The term performative has taken on a precise meaning in language theory since Austin. Later in in this book, the concept will reappear in association with the term performativity (in particular, of a system) in the new current sense of efficiency measured according to an input/output ratio. The two meanings are not far apart…’ (n.30, p.88)

As Allan’s original post claims, what is at stake here is whether such a conflation (of terms and of language games) is itself legitimate. How one attempts to answer this question of legitimacy depends on whether one is persuaded by and adopts the position on knowledge advanced in The Postmodern Condition. To do so, requires the acceptance that all knowledge involves a “general agonistics of language” in which every utterance is a “move” within a language game with a set of rules invented and adhered to by the players. In this post, I’d like to suggest what kind of rules I think are governing Lyotard’s “move” from performatives to performativity.

chessI would like to make the suggestion that the main distinction drawn in the book between Scientific and Narrative knowledge provides a particular contrast between two broader aspects of knowledge: that of Learning and that of Competency. I’m going to quote at length here, because it clarifies my point above but also because the particular conditions ascribed to Science relate to the issue of performative/performativity that I’ll return to later:

 Knowledge in general cannot be reduced to science, nor even to learning. Learning is the set of statements which, to the exclusion of all other statements, denote or describe objects and may be declared true or false. Science is a subset of learning. It is also composed of denotative statements, but imposes two supplementary conditions on their acceptability: the objects to which they refer must be available for repeated access, in other words, they must be accessible to explicit conditions of observation; and it must be possible to decide whether or not a given statement pertains to the language judged relevant by the experts.’ (p.18)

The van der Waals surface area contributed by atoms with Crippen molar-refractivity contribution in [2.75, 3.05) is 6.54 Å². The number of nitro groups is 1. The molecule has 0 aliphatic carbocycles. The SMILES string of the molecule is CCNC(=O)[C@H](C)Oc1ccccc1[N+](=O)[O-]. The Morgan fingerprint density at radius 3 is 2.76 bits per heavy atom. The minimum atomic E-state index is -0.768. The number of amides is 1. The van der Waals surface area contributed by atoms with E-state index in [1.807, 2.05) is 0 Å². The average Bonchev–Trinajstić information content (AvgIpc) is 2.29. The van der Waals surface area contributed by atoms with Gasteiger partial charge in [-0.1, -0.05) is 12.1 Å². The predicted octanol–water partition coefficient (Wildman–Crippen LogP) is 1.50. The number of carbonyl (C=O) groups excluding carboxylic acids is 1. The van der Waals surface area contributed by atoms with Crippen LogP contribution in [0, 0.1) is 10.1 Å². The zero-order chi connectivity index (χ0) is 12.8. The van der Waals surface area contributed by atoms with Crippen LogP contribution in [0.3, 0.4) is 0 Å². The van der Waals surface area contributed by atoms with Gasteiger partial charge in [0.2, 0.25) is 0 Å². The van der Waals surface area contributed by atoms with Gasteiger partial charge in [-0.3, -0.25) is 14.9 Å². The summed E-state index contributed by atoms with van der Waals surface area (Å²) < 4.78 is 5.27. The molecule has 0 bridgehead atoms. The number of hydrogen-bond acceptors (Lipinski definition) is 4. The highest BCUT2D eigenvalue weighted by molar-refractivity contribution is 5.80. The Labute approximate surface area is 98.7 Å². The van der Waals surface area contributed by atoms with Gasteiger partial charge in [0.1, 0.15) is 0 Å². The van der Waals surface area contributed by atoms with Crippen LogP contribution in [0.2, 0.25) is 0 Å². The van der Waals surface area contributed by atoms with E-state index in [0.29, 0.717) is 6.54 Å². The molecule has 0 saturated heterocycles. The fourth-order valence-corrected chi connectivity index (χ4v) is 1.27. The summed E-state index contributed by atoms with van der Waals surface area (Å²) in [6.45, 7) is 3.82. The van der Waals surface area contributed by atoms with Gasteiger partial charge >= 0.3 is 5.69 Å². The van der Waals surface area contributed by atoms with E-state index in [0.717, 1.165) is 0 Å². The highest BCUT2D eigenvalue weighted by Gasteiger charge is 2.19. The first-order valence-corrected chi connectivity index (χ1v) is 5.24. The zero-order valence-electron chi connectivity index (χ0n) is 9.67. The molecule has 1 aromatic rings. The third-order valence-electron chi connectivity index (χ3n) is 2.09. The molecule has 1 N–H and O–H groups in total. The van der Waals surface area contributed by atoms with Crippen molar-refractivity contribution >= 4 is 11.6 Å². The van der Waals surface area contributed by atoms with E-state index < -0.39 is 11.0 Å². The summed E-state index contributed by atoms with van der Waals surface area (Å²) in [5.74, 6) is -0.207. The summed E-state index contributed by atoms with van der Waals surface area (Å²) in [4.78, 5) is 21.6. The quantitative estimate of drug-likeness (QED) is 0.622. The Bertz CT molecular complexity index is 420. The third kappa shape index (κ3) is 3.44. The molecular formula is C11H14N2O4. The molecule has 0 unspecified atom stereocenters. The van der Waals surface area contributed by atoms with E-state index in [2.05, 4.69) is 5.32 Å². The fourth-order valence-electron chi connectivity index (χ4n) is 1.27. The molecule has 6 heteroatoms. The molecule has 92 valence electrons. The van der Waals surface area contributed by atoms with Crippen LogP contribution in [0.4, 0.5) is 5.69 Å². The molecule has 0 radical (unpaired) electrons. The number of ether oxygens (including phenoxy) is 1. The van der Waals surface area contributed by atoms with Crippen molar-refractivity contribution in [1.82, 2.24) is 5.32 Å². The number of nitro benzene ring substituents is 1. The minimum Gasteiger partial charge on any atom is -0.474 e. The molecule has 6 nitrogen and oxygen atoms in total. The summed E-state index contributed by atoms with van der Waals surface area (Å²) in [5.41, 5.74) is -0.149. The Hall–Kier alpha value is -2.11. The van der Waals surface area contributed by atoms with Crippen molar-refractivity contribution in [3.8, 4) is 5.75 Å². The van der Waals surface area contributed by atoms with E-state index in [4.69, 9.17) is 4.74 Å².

As an aside, it is worth reminding ourselves that Lyotard is using the term “Science” in the more general sense conveyed by Wissenschaft in German (systematically researched knowledge of the kind taught as disciplines) and not the narrower sense of “natural science” implied in English. It therefore includes not just biology, chemistry, physics, and medicine but also history, law, politics, and literature, etc. In the quote above, Lyotard says that Learning is a kind of Knowledge whose principle utterances or moves all follow the rules of denotation (they describe a referent in terms that the one addressed can give assent to as “true” or that are capable of being disproved as “false”). But Science is a specific kind of Learning that requires the additional conditions of (i) being observable and (ii) subject to the authority of a disciplinary expertise (this second point is less clear, and related, I think, to the systematic nature of Scientific research, but not important for my argument here). Both of these undergo a subtle transformation in the supposed shift from the modern to the postmodern, but it is changes to the first (observability) that bring in the criteria of “performativity” in the sense of efficiency.  

In the main part of the text, Lyotard’s more general claim is that the pragmatics of Science cannot legitimate its utterances without recourse to moves only permitted by the rules of other (non-Scientific) kind of language games. In particular, Scientific knowledge draws on the pragmatics of Narrative knowledge which does perform its own legitimacy through the transmission of a set of rules that constitute kinds of social bonds.

Contrast the denotative utterance made by a customer (“The shop is open”) with the same performative utterance made by a mayor (“The shop is open”). The former can be true or false depending on whether we agree that the referent (“the shop”) has the quality of being “open” at the time the utterance is made, but the latter gives the referent the quality of “openness” in the very act of being uttered. As an aside, note here that the utterance “the shop is open” might constitute Learning, but it does not meet the conditions of Science, since without further information it is not capable of repeated observation (it does not propose a law) and it is not assignable to a language judged relevant by experts (it does not belong to a disciplinary discourse).